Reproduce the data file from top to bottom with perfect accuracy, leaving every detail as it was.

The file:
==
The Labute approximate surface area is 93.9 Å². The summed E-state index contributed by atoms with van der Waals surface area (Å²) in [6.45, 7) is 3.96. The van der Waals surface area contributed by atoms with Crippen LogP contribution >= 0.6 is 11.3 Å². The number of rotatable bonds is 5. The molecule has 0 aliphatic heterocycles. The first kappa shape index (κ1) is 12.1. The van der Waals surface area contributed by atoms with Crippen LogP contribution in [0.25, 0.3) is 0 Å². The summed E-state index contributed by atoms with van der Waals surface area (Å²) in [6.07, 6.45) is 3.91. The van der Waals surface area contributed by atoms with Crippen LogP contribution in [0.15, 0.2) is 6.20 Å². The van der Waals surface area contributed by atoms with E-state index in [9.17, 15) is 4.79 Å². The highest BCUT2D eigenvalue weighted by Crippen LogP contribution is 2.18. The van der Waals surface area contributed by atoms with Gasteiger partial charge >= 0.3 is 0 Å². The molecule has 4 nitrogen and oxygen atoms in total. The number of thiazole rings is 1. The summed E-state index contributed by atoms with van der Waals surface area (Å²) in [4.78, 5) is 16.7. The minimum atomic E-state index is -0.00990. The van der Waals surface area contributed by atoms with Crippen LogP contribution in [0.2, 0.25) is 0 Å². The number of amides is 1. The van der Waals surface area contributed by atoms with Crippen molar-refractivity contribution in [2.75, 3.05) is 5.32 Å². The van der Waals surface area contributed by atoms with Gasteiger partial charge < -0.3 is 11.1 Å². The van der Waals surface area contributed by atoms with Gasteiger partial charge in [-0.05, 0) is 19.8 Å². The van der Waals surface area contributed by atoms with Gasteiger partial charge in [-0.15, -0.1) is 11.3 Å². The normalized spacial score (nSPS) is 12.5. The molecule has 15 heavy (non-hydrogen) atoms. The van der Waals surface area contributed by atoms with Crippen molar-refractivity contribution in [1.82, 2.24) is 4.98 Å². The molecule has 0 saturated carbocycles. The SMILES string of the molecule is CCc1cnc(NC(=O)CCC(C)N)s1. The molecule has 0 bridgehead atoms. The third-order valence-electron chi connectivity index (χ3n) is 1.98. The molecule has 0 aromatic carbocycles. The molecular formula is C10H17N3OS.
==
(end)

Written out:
The Labute approximate surface area is 93.9 Å². The summed E-state index contributed by atoms with van der Waals surface area (Å²) in [6.45, 7) is 3.96. The van der Waals surface area contributed by atoms with Crippen LogP contribution >= 0.6 is 11.3 Å². The number of rotatable bonds is 5. The molecule has 0 aliphatic heterocycles. The first kappa shape index (κ1) is 12.1. The van der Waals surface area contributed by atoms with Crippen LogP contribution in [0.25, 0.3) is 0 Å². The summed E-state index contributed by atoms with van der Waals surface area (Å²) in [6.07, 6.45) is 3.91. The van der Waals surface area contributed by atoms with Crippen LogP contribution in [0.15, 0.2) is 6.20 Å². The van der Waals surface area contributed by atoms with E-state index in [9.17, 15) is 4.79 Å². The highest BCUT2D eigenvalue weighted by Crippen LogP contribution is 2.18. The van der Waals surface area contributed by atoms with Gasteiger partial charge >= 0.3 is 0 Å². The molecule has 4 nitrogen and oxygen atoms in total. The number of thiazole rings is 1. The summed E-state index contributed by atoms with van der Waals surface area (Å²) in [4.78, 5) is 16.7. The minimum atomic E-state index is -0.00990. The van der Waals surface area contributed by atoms with Crippen LogP contribution in [0.2, 0.25) is 0 Å². The number of amides is 1. The van der Waals surface area contributed by atoms with Crippen molar-refractivity contribution in [2.75, 3.05) is 5.32 Å². The van der Waals surface area contributed by atoms with Gasteiger partial charge < -0.3 is 11.1 Å². The van der Waals surface area contributed by atoms with Gasteiger partial charge in [-0.05, 0) is 19.8 Å². The van der Waals surface area contributed by atoms with Gasteiger partial charge in [-0.15, -0.1) is 11.3 Å². The normalized spacial score (nSPS) is 12.5. The molecule has 15 heavy (non-hydrogen) atoms. The van der Waals surface area contributed by atoms with Crippen molar-refractivity contribution in [1.82, 2.24) is 4.98 Å². The molecule has 0 saturated carbocycles. The SMILES string of the molecule is CCc1cnc(NC(=O)CCC(C)N)s1. The molecule has 0 bridgehead atoms. The third-order valence-electron chi connectivity index (χ3n) is 1.98. The molecule has 0 aromatic carbocycles. The molecular formula is C10H17N3OS.